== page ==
# strategies for computing primary decomposition

## Primary Decomposition of Modules

In this case, the only available strategy is similar to the Eisenbud-Huneke-Vasconcelos strategy and is implemented by Justin Chen. Optionally, it is possible to specify the strategy for finding the embedded components by passing

Strategy => Hybrid{strategy for getEmbeddedComponents}

where the strategy is one of "Hom", "Sat", or "Res". See primaryDecomposition(Module) for more information.

## Primary Decomposition of Ideals

In this case, the strategy option value should be one of the following:

• Monomial -- uses Alexander duality of a monomial ideal
• Binomial -- finds a cellular resolution of a binomial ideal (see binomialPrimaryDecomposition)
• Hybrid -- uses parts of the above two algorithms
• ShimoyamaYokoyama -- uses the algorithm of Shimoyama-Yokoyama
• EisenbudHunekeVasconcelos -- uses the algorithm of Eisenbud-Huneke-Vasconcelos
• GTZ -- uses the algorithm of Gianni-Trager-Zacharias (NOT YET IMPLEMENTED)

The strategies are implemented as hooks, meaning that each strategy is attempted in the reverse order in which it was added until one is successful.

 i1 : hooks(primaryDecomposition, Ideal) o1 = {0 => (primaryDecomposition, Ideal, Strategy => Comodule) } {1 => (primaryDecomposition, Ideal, Strategy => EisenbudHunekeVasconcelos)} {2 => (primaryDecomposition, Ideal, Strategy => ShimoyamaYokoyama) } {3 => (primaryDecomposition, Ideal, Strategy => Hybrid) } {4 => (primaryDecomposition, Ideal, Strategy => Monomial) } o1 : NumberedVerticalList

## Strategy => Monomial

This strategy only works for monomial ideals, and is automatically used for such ideals. See the chapter on "Monomial Ideals" in the Macaulay2 book.

 i2 : Q = QQ[a..d] o2 = Q o2 : PolynomialRing i3 : I = ideal(a^2*b,a*c^2,b*d,c*d^2); o3 : Ideal of Q i4 : primaryDecomposition(I, Strategy => Monomial) 2 2 2 o4 = {ideal (d, a), ideal (c, b), ideal (b, a, d ), ideal (d, c , a ), ideal ------------------------------------------------------------------------ 2 2 (b, d , c )} o4 : List

## Strategy => EisenbudHunekeVasconcelos

See Direct methods for primary decomposition by Eisenbud, Huneke, and Vasconcelos, Invent. Math. 110, 207-235 (1992).

 i5 : primaryDecomposition(I, Strategy => EisenbudHunekeVasconcelos) 2 2 2 o5 = {ideal (d, a), ideal (c, b), ideal (b, a, d ), ideal (d, c , a ), ideal ------------------------------------------------------------------------ 2 2 (b, d , c )} o5 : List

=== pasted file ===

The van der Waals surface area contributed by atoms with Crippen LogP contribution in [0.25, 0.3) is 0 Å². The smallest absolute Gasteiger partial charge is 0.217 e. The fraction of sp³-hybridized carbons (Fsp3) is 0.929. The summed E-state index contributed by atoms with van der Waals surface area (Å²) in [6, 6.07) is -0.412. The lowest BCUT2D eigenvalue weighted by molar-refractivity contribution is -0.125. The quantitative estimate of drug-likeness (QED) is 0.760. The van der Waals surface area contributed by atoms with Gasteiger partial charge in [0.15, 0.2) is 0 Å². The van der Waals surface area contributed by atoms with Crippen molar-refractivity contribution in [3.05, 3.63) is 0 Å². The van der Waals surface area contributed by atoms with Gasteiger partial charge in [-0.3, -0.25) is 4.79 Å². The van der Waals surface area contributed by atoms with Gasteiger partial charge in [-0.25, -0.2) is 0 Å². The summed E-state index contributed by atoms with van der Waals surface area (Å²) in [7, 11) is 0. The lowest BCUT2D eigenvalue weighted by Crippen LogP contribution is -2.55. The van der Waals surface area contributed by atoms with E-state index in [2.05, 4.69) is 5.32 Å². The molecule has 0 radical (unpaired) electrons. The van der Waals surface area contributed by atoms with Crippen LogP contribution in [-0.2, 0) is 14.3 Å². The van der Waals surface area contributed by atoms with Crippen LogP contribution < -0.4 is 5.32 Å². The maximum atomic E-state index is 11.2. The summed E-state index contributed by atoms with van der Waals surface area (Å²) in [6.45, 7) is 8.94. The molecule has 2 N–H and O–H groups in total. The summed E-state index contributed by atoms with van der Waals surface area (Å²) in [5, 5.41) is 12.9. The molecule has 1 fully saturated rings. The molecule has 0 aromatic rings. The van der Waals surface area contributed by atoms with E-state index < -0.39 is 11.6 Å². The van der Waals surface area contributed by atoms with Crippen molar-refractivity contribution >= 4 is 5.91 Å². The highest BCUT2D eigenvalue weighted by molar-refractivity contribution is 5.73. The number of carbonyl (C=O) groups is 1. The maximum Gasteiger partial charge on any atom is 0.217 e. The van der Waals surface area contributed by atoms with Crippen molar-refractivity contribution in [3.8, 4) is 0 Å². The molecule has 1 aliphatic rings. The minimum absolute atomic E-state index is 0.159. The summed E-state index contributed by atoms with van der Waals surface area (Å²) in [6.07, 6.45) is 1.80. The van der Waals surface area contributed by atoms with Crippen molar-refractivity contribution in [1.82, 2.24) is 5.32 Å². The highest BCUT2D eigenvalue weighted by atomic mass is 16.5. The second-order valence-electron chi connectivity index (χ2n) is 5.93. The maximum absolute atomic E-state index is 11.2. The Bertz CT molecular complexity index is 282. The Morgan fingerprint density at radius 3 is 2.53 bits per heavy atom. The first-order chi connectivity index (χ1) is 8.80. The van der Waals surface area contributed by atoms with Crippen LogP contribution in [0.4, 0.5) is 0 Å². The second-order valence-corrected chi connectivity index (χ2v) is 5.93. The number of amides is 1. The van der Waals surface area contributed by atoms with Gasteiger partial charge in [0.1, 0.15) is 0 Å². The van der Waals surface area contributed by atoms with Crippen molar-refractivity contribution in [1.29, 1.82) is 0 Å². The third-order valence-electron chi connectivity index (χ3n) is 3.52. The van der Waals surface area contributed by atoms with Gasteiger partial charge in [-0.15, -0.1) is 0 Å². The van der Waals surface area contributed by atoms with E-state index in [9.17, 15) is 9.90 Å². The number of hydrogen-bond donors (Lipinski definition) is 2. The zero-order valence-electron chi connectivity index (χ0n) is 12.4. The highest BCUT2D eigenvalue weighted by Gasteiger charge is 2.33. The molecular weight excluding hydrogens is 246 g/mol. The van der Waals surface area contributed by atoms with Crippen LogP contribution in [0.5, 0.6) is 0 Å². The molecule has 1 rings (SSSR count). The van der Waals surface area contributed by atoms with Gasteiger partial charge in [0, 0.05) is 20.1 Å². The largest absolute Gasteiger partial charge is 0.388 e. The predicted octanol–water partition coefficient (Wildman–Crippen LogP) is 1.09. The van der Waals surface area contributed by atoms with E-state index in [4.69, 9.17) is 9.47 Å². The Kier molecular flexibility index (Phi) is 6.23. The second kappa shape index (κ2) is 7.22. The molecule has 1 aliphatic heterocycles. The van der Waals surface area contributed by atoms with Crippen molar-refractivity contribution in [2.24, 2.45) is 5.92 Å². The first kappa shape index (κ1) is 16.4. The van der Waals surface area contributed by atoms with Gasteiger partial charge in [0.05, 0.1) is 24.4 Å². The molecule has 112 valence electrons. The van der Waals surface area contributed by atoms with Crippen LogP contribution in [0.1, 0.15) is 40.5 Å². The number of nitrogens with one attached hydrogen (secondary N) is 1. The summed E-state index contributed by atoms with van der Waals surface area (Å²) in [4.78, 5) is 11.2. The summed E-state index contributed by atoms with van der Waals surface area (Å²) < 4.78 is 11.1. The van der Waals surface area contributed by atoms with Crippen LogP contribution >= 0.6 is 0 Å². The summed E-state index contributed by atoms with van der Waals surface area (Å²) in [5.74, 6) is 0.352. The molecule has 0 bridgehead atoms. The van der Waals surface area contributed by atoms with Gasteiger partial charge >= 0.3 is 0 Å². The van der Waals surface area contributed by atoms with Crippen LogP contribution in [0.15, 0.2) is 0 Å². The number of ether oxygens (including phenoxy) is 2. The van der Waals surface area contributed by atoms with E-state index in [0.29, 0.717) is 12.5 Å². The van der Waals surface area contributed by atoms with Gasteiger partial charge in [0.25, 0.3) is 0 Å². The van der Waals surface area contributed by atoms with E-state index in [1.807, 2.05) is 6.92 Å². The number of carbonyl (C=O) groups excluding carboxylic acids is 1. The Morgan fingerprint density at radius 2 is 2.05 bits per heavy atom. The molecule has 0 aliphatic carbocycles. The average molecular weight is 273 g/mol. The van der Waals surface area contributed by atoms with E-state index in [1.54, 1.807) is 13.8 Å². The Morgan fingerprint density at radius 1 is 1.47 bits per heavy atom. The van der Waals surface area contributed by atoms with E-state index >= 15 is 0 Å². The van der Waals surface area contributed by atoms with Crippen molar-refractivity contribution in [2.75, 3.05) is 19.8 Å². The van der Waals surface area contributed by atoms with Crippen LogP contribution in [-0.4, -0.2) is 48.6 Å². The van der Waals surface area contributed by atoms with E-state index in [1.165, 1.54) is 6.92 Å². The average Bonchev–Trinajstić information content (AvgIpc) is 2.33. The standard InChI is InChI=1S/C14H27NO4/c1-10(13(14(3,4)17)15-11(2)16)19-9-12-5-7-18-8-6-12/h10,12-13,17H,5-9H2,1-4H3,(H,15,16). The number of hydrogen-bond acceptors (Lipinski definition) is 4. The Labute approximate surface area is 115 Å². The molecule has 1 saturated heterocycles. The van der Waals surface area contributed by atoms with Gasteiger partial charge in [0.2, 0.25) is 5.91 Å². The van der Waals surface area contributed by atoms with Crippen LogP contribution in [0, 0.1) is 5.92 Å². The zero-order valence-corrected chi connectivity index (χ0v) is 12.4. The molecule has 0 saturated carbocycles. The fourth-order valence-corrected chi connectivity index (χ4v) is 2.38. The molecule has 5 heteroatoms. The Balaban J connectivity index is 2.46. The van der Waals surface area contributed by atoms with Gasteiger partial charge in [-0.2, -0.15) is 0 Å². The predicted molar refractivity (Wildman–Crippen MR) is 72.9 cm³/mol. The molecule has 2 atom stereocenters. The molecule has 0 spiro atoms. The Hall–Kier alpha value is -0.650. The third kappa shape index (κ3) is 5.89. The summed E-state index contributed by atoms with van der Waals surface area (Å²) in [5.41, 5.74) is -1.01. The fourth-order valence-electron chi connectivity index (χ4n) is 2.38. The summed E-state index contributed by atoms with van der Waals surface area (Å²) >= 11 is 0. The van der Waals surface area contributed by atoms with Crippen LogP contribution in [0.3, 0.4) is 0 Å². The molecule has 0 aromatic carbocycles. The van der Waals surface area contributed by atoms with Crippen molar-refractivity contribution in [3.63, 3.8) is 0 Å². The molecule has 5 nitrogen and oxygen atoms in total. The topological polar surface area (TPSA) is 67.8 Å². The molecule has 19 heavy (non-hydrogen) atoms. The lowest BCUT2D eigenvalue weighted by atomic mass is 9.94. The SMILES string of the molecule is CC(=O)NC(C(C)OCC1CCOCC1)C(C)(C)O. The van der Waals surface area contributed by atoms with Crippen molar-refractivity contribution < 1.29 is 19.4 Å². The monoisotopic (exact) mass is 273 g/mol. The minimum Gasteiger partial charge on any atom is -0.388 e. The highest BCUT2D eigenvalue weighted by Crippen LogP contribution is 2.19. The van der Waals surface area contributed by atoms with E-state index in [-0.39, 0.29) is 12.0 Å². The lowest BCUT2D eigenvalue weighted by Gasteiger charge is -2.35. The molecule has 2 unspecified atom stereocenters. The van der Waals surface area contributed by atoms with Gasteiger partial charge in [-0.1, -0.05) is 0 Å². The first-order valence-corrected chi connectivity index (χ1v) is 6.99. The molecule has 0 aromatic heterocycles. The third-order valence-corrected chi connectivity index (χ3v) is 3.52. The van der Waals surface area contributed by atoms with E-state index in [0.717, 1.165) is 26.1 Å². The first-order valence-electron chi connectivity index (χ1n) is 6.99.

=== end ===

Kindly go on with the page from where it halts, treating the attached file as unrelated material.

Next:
## Strategy => ShimoyamaYokoyama

This strategy is the default for non-monomial ideals. See Localization and Primary Decomposition of Polynomial ideals by Shimoyama and Yokoyama, J. Symb. Comp. 22, 247-277 (1996).

 i6 : primaryDecomposition(I, Strategy => ShimoyamaYokoyama) 2 2 2 o6 = {ideal (d, a), ideal (c, b), ideal (b, a, d ), ideal (d, c , a ), ideal ------------------------------------------------------------------------ 2 2 (b, d , c )} o6 : List

## Strategy => Hybrid{associated primes strategy, localize strategy}

Uses a hybrid of the Eisenbud-Huneke-Vasconcelos and Shimoyama-Yokoyama strategies. To use this strategy, the field Strategy should be a list of two integers, indicating the strategy to use for finding associated primes and localizing, respectively.

Warning: Setting the second parameter to 1 works only if the ideal is homogeneous and equidimensional.

 i7 : Q = QQ[x,y]; i8 : I = intersect(ideal(x^2), ideal(y^2)) 2 2 o8 = ideal(x y ) o8 : Ideal of Q i9 : primaryDecomposition(I, Strategy => Hybrid{1,1}) 2 2 o9 = {ideal x , ideal y } o9 : List i10 : primaryDecomposition(I, Strategy => Hybrid{1,2}) 2 2 o10 = {ideal x , ideal y } o10 : List i11 : primaryDecomposition(I, Strategy => Hybrid{2,1}) 2 2 o11 = {ideal x , ideal y } o11 : List i12 : primaryDecomposition(I, Strategy => Hybrid{2,2}) 2 2 o12 = {ideal x , ideal y } o12 : List